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Old School Film Hack

Tag Archives: Affinity Photo

Once Clearcut

5

Old logging stump
Inyo County, California (October 2016)
Zeiss Ikon ZM + Zeiss Biogon 21/4.5 ZM
Ilford Pan F Plus + T-MAX RS (stock) 4 minutes

In most nature places around the US you will find evidence of logging; in fact, I know of only a handful of virgin stands of forest left remaining across the entire country.  Why were the trees clearcut in areas?  Usually it’s due to mining, lumber, or agricultural activities.  In this case, the stump is a result of nearby lead and zinc mining, which require lots of timber to brace the shafts that are dug into the mountain side.

Unlike the forests in the eastern US, where logs and stumps disintegrate and can get absorbed into the loam over the course of a couple of decades or so, stumps and logs in many of the western forests can last for many decades or even centuries, especially in arid locations like this one.  The stump above was cut in 1863, which means that it’s already lasted 154 years.  I imagine it will last at least another century or more.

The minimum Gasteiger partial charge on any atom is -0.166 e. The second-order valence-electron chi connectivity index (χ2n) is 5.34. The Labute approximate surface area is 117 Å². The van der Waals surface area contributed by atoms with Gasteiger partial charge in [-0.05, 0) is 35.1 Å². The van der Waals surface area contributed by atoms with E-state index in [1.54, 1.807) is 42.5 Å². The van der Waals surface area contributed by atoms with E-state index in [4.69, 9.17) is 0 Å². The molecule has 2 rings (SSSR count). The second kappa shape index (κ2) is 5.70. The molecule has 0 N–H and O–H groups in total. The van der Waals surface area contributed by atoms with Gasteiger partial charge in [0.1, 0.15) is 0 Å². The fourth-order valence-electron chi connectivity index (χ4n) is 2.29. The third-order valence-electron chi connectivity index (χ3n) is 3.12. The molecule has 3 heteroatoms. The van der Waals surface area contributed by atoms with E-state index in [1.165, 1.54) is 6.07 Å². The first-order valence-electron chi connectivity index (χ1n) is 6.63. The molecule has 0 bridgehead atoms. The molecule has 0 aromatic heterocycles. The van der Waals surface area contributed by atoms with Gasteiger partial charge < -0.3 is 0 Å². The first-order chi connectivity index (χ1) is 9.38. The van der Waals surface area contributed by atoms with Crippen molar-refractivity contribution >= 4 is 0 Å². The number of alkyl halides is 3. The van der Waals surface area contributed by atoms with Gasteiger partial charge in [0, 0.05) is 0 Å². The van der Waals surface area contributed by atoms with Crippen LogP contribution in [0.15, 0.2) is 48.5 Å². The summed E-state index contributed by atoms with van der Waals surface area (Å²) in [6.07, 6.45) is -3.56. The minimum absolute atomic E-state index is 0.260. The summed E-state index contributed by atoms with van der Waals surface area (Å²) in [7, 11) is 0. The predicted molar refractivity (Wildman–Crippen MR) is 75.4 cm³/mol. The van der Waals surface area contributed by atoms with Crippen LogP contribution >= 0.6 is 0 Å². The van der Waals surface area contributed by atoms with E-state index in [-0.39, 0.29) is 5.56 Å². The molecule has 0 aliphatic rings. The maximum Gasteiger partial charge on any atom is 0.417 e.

Almost Down

22

The last rays of the day
Cameron, Montana (October 2016)
Zeiss Ikon ZM + Zeiss Biogon 21/4.5 ZM
Ilford Pan F Plus + T-MAX RS (stock) 4 minutes

I know most people prefer color for sunset and sunrise photos, but I find that they have a different beauty when shot with black and white film.  I like the positive and negative spaces, details in the shadow areas that I wouldn’t pay attention to if the same scene was in color, etc.  And in a case like this one, rather than the clinical detail of digital, I prefer the suggestion of what may be with analog film.

Boneshaker

6

Old horse buggy
Bodie, California (October 2016)
Zeiss Ikon ZM + Zeiss Biogon 21/4.5 ZM
Kodak Ektar 100 + Commercial C-41 processing

Another image from our trip last year to the preserved ghost town of Bodie, California.

Even though it looks abandoned, there were tons of visitors here… I merely had to wait until they had all moved out of the line of sight of the camera.  Sometimes that’s just a brief moment or two; other times it can mean a delay of 10-15 minutes or more.

UPDATE:  One of my readers sent along a link to check out.  It’s a lot of fun and has illustrations by the famous Brandywine School illustrator, Howard Pyle!  You can read the link here.

Affinity Photo Update

8

The view from Kobayashi Beach
Ennis, Montana (October 2016)
Zeiss Ikon ZM + Zeiss Biogon 21/4.5 ZM
Ilford Pan F Plus + T-MAX RS (stock) 4 minutes

This image was a good Affinity Photo learning experience for me; I messed up the post-processing of it twice — losing everything I had done to the image (hours of work) each time.  The biggest take away?  Within Affinity Photo, go to File => Save History With Document => Yes.

Ugh.

I’m so accustomed to Lightroom saving the entire post-processing history, that it never occurred to me that this would not be the default setting within Affinity Photo.  Lesson learned.